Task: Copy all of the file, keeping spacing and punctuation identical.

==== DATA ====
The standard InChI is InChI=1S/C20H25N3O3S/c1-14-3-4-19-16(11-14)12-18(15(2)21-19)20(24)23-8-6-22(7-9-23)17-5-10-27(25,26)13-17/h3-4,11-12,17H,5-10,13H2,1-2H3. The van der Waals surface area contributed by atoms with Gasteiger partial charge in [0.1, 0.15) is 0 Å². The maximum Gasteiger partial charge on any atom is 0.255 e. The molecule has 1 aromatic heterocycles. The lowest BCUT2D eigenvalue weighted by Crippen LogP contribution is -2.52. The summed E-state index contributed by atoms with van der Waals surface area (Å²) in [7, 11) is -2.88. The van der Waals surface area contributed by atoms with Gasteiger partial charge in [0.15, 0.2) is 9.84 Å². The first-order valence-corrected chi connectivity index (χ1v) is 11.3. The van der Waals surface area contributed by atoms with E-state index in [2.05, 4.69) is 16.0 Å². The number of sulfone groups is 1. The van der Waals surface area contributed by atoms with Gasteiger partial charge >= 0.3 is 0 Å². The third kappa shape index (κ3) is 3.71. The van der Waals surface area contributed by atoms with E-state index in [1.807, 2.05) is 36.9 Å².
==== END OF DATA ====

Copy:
The standard InChI is InChI=1S/C20H25N3O3S/c1-14-3-4-19-16(11-14)12-18(15(2)21-19)20(24)23-8-6-22(7-9-23)17-5-10-27(25,26)13-17/h3-4,11-12,17H,5-10,13H2,1-2H3. The van der Waals surface area contributed by atoms with Gasteiger partial charge in [0.1, 0.15) is 0 Å². The maximum Gasteiger partial charge on any atom is 0.255 e. The molecule has 1 aromatic heterocycles. The lowest BCUT2D eigenvalue weighted by Crippen LogP contribution is -2.52. The summed E-state index contributed by atoms with van der Waals surface area (Å²) in [7, 11) is -2.88. The van der Waals surface area contributed by atoms with Gasteiger partial charge in [0.15, 0.2) is 9.84 Å². The first-order valence-corrected chi connectivity index (χ1v) is 11.3. The van der Waals surface area contributed by atoms with E-state index in [2.05, 4.69) is 16.0 Å². The number of sulfone groups is 1. The van der Waals surface area contributed by atoms with Gasteiger partial charge >= 0.3 is 0 Å². The third kappa shape index (κ3) is 3.71. The van der Waals surface area contributed by atoms with E-state index in [1.807, 2.05) is 36.9 Å².